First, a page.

8824 NE Russell St.
Portland OR 97220

Black Lamb

ABOUT

Now in its 14th year of publication, this magazine was created to offer the discerning reader a stimulating selection of excellent original writing. Black Lamb Review is a literate rather than a literary publication. Regular columns by writers in a variety of geographic locations and vocations are supplemented by features, reviews, articles on books and authors, and a selection of “departments,” including an acerbic advice column and a lamb recipe.

SUBMISSIONS

Black Lamb welcomes submissions from new writers. Email us.

QUESTIONS

If you have questions or comments regarding Black Lamb, please email us.

American dreamer

The secret life of Louis Roslafsky

August 1st, 2010

BY TERRY ROSS

I didn’t know my Grandpa Louie… really know him. My brothers and sister didn’t know him, either. I’m not sure his own son, my father, knew him.

roslafskylouiscolor.pngLouis Ross (born Roslafsky) mingled in our lives as a kind of forgotten man, an old widower with broken English (despite fifty years in America) and a whistling hearing aid. A retired baker when he moved from Buffalo, N.Y. to be near us in northern California in 1961, he drove first a ’53 Buick my father found for him, a spiffy straight-eight which he used to ferry old ladies to shul, only the tops of their gray heads visible. When the Buick finally died, he drove a ’67 Chevy sedan; a 1972 registration card was among the sparse effects he left behind when he died, in 1974, aged eighty, in a nursing home.

We four kids, his only grandchildren by his only child Charles David (named for his younger brother Charlie Roslafsky and his father David Roslafsky), asked our dad for the names of Louis’ parents, for the name of the town he came from in what is now Poland. Dad told us that so far as he could remember, his father had never mentioned his parents. As for the town he came from, all he knew was that it sounded like um-sh-now, or um-sh-nov. Back then we never heard about Louis’ brother Charlie or his sister Molly, both married and living in New York City, never heard how it was that Louis, only sixteen, and his younger brother and sister made their way to the German port of Hamburg and thence to Ellis Island. It all had something to do with escaping the Cossacks’ pogroms, but no details were forthcoming.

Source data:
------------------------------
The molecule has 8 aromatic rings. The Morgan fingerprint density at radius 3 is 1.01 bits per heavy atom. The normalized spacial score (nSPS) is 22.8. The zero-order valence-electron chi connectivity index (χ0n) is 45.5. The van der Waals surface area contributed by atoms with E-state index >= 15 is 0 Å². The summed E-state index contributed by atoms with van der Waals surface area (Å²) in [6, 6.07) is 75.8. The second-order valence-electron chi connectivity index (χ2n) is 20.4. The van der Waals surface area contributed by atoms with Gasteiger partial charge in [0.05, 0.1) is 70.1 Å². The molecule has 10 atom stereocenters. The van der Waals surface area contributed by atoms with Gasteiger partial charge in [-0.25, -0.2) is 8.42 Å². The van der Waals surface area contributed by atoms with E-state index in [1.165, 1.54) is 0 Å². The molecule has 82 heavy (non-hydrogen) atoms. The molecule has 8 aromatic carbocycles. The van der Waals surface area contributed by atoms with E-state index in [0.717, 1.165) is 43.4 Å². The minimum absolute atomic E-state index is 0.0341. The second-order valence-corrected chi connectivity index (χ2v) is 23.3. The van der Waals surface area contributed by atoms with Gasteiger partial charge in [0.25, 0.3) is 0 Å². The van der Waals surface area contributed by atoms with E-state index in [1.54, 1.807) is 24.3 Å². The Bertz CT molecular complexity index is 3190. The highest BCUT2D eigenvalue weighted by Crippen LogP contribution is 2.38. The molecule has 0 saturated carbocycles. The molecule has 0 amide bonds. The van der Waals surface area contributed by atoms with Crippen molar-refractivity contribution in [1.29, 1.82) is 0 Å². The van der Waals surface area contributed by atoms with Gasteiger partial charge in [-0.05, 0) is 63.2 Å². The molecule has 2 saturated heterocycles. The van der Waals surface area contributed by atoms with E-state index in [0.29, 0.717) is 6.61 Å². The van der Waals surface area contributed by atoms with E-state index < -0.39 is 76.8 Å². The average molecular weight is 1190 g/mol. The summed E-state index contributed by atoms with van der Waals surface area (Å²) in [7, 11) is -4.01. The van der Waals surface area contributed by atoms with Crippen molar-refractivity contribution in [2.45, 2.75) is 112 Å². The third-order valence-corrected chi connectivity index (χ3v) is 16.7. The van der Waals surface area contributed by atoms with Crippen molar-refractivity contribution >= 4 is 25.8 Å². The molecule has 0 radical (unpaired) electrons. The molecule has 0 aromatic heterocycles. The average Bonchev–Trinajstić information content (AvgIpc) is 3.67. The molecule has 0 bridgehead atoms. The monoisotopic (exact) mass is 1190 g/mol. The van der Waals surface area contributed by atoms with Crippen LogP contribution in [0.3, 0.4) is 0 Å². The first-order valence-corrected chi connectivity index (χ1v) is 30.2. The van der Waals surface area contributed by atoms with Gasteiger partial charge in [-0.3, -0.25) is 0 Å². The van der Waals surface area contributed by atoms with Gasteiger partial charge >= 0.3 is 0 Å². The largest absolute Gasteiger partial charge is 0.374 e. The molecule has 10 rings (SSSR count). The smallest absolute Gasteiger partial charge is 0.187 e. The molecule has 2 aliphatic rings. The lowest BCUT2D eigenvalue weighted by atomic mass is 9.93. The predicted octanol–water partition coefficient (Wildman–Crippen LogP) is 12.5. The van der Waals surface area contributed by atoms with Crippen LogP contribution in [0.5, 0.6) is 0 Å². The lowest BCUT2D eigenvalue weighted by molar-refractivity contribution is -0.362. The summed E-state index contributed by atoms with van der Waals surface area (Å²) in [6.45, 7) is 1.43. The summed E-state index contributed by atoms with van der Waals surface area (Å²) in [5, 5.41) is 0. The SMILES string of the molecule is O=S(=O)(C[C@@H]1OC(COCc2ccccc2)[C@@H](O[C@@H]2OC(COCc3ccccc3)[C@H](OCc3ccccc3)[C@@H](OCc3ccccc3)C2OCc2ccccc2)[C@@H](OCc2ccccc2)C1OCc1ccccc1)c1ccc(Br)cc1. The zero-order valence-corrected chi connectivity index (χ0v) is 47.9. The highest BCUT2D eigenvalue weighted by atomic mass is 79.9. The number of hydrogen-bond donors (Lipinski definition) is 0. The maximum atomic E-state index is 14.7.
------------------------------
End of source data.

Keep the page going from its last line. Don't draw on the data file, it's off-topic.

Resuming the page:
Just the other day, after decades of wondering, I finally pinned down the location of my grandfather’s birth: Mszcznów (or Amshinov in Yiddish), a shtetl about twenty miles northeast of Warsaw, then officially part of the Russian empire. Almost entirely Jewish, Amshinov had been since the eighteenth century the home of a Hasidic dynasty; there still remain two Amshinover rebbes, one in New York City and one in Jerusalem, both of whose lines of discipleship go all the way back to the celebrated founder of Hasidism, Yisroel ben Eliezer, the Baal Shem Tov. Louis’ parents were David Roslafsky and Eva Lefkowitch, both listed on Louis’ March 12, 1915 marriage license, issued in Binghamton, Broome County, New York, as having come from Russia.

Louis’ bride, Rose Waitz, had come from Warsaw as a child and eventually, with her mother and five sisters, had arrived in New York via Buenos Aires. Louis and Rose ended up in upstate New York, where they met, married, had a son — my father — and then moved to Buffalo, where Rose’s sisters had settled. It was in Buffalo that my father grew up, attended grade school, high school, and college, and finally went to medical school.

Over the years I’ve asked Dad about his early life — he never talked about his immediate family, only about his memories of school and sports. His responses have made it clear to me that his entire life has been, among other things, a process of casting off — “repudiating” is not too strong a word — his Jewishness.